Flashback
A look back at this day in film history
October 19
October 3, 1960
The Entertainer opens in New York

The New York premiere of Tony Richardson’s The Entertainer gave Americans a taste of the “Angry Young Men” school of drama that was all the vogue in Britain. A few years earlier, Laurence Olivier, the great classical actor, had solicited playwright John Osborne (whose drama Look Back in Anger lead this movement) to write a vehicle for him. Staged in 1957, the play casts Olivier as Archie Rice, a washed-up song-and-dance man who holds on desperately to his stale routines, even as his personal life is falling apart around him. The dramatic metaphor of England as a dilapidated music hall, playing the same old tired music, was not missed by audiences or critics, who loudly debated the play’s significance. After much acclaim, Olivier took the play to Broadway, where he was nominated for a Tony in 1958. Shortly after, up-and-coming director Tony Richardson agreed to help bring the film to screen, with Osborne co-writing the screenplay and Olivier assuming the lead. Indeed Olivier supposedly turned down a handsome Hollywood movie deal to make this film on which his fee was deferred. While the film wasn’t a box office hit, it was a huge critical success, garnering Olivier the sixth of his ten Oscar nominations. But moreover it helped establish him as a actor versatile enough to embody Shakespeare’s grandeur and a sad sack’s squalor.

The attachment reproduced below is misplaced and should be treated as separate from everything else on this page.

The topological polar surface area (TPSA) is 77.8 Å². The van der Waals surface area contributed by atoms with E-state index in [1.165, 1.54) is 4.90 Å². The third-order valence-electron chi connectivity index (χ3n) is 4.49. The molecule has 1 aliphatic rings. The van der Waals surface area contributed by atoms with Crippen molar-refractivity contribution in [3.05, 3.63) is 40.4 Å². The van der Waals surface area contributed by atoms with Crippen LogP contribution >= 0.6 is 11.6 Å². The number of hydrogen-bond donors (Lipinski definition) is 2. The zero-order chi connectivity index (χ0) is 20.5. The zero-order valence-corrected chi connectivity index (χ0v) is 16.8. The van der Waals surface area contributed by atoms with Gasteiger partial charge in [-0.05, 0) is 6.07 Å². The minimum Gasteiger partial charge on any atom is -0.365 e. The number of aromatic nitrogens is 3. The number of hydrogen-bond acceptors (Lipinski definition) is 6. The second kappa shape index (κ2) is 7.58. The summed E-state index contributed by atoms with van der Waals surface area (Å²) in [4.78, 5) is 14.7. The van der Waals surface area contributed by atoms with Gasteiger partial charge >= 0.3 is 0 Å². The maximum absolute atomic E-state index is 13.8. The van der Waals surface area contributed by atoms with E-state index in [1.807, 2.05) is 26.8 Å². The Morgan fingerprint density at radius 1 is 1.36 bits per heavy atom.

More Flashbacks
Funny Girl October 19, 1968
Funny Girl opens

In the fall of 1968, William Wyler’s film version of the musical Funny Girl presented American audiences with one of the most celebrated pairings of character and actor in film history: Barbra Streisand playing Fanny Brice.

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October 19, 1978
Gig Young's murder-suicide

Gig Young had only been married to Kim Schmidt, a 31-year-old script supervisor he’d met while making Game of Death, for three weeks before he shot her in the back of the head and then turned the gun on himself.

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October 19, 1977
Looking Again for Mister Goodbar

Diane Keaton played the teacher with a dual existence in this landmark movie of the 70s.

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